Men’s Wristwatch Buying Guide: What You Need to Know
While there is an increase in the number of men wearing classic jewellery, a watch remains every man's best accessory. Owning a quality wristwatch is more than a symbol of status. It can reveal your character and your appreciation for tradition and craftsmanship.
It can, however, be challenging to choose the best men's wristwatch with the overwhelming options in the market. This article covers the basics you need to know about men's wristwatches with recommendations to help narrow your search. Read on.
Main Types of Men’s Wristwatches
Although watches are constantly evolving thanks to advances in technology, most men's wristwatches fall into five broad categories. Here is a breakdown of each.
The dress watch’s popularity grew in the early 20th century when many people started transitioning from pocket watches to wristwatches. The subtle design of these timepieces focuses on simplicity, class, and sophistication.
They are typically thin to fit in a dress shirt's cuff, use simple symbols on the face with little to no complications, and usually have leather straps. Dress watches are best for formal occasions.
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The field watch's predecessor was designed for soldiers during WWI. Reliable functionality was imperative considering the rigours of battle, a feature that makes this type of watch stand out. The modern models are more stylish but retain the desired functionality.
Field watches have small to medium cases with easy-to-read dials and enhancements (illuminable hands) to allow reading at night. They are also easy to set and have very minimal complications.
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The name of this type of watch relates to its main feature - the ability to withstand water. This model would make the best pick for you if you often operate near or in water. Since the watch is water-resistant, the material from which it's made has to be corrosion resistant as well. These include stainless steel and titanium.
The cases in most of these watches are medium in size and have easy-to-read hour dials with no complications. To withstand the pressure of the water when used underwater, manufacturers use hardened glass or sapphire on the face.
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Wristwatches have been used in aviation for years since their invention. The pilot watch is one of the first specialized men's wristwatches. A significant feature of the pilot watch is a chronograph - to help pilots calculate speed and distance travelled.
While most pilot watches don't have many standard design elements, most are medium to large, are easy to read, and feature a chronograph and sometimes the date as the only complications.
Driving watches date back to the 1930s - when racers embraced the idea of accurate timekeeping and tracking. Years later, these watches were upgraded with additional features such as a chronograph and a tachymeter.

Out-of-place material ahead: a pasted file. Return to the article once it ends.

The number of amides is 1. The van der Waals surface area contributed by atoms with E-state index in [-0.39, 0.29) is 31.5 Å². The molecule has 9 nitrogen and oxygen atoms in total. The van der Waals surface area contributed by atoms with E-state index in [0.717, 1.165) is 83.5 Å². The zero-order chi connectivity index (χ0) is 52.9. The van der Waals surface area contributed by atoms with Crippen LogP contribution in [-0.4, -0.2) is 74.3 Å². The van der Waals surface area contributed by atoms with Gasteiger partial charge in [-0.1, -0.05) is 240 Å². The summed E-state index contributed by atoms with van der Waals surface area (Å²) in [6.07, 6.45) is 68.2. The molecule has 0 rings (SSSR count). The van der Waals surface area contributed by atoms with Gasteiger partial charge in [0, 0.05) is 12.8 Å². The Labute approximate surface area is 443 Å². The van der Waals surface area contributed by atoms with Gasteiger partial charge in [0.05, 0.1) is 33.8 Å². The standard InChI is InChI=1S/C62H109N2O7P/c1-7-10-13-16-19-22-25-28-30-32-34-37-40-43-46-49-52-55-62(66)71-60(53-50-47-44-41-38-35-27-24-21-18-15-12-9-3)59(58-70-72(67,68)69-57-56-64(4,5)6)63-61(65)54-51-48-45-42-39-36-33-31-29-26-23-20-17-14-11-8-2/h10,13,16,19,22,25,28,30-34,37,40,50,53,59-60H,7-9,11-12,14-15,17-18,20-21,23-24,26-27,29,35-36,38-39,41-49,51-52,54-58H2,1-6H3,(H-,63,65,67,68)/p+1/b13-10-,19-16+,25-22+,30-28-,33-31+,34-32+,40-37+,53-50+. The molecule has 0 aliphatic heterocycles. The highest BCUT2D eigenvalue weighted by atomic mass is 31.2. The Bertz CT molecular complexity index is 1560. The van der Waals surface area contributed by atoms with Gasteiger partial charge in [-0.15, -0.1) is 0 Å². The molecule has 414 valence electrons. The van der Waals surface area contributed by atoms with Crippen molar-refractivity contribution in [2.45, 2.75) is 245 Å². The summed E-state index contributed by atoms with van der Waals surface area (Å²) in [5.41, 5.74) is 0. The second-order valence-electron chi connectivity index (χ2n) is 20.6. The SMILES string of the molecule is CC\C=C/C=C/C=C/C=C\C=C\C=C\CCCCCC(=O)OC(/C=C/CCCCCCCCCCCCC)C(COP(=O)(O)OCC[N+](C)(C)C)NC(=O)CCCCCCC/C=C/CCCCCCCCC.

Driving wristwatches are usually medium to large with bold, easy-to-read dials. The main types of complications included are a chronograph and the date. Since they are flashier with trendy finishes, driving watches are ideal for casual wear.
Best pilot and driving watches on Amazon:
Mechanical, Automatic, and Quartz Watches Explained
The movement of a watch describes the mechanism that makes a watch's hands move on its face. Ideally, it's how it works and, fundamentally, how it keeps time. The three types of movements are mechanical, automatic, and quartz.
Movement in a mechanical watch is caused by a coiled wire (mainspring) that slowly unwinds while moving the second hand smoothly and steadily across the watch’s face. As such, the longer the wound mainspring, the longer your timepiece will keep working.
Mainsprings measure about 9 to 13 inches long, and once the unwinding is complete and the watch stops, you need to wind the mainspring to get the timepiece to work again.
You can tell that such a design requires attention to detail, refinement, and top-level craftsmanship to ensure smoothness and accuracy. Bear in mind that not all mechanical movements are created the same.
Automatic and mechanical movements both use a mainspring to move the gears. However, winding in an automatic watch is caused by your wrist movements while wearing the watch.
Here is how it works; a small weight inside the watch (‘rotor’) is connected to the mainspring. It moves as you move your wrist while wearing a wristwatch. Consequently, these motions cause the winding of the mainspring in the watch.
You can use a watch winder – a small device that moves the watch in a circular motion – when you are not wearing it to keep the mainspring wound. These watches also have a slipping clutch to prevent over-winding.
Accuracy, convenience, and affordability are among the top qualities of quartz watches. Unlike the other two movements that use a wound mainspring, the quartz movement gets its power from a small battery.
The electricity from the battery causes a small quartz crystal in the watch to vibrate 32,768 times per second. This vibration passes through a circuit in the form of a pulse – the distinctive ticking sound. Quartz movements have fewer moving parts and are, as such, used in most 'field' and 'sport' watches.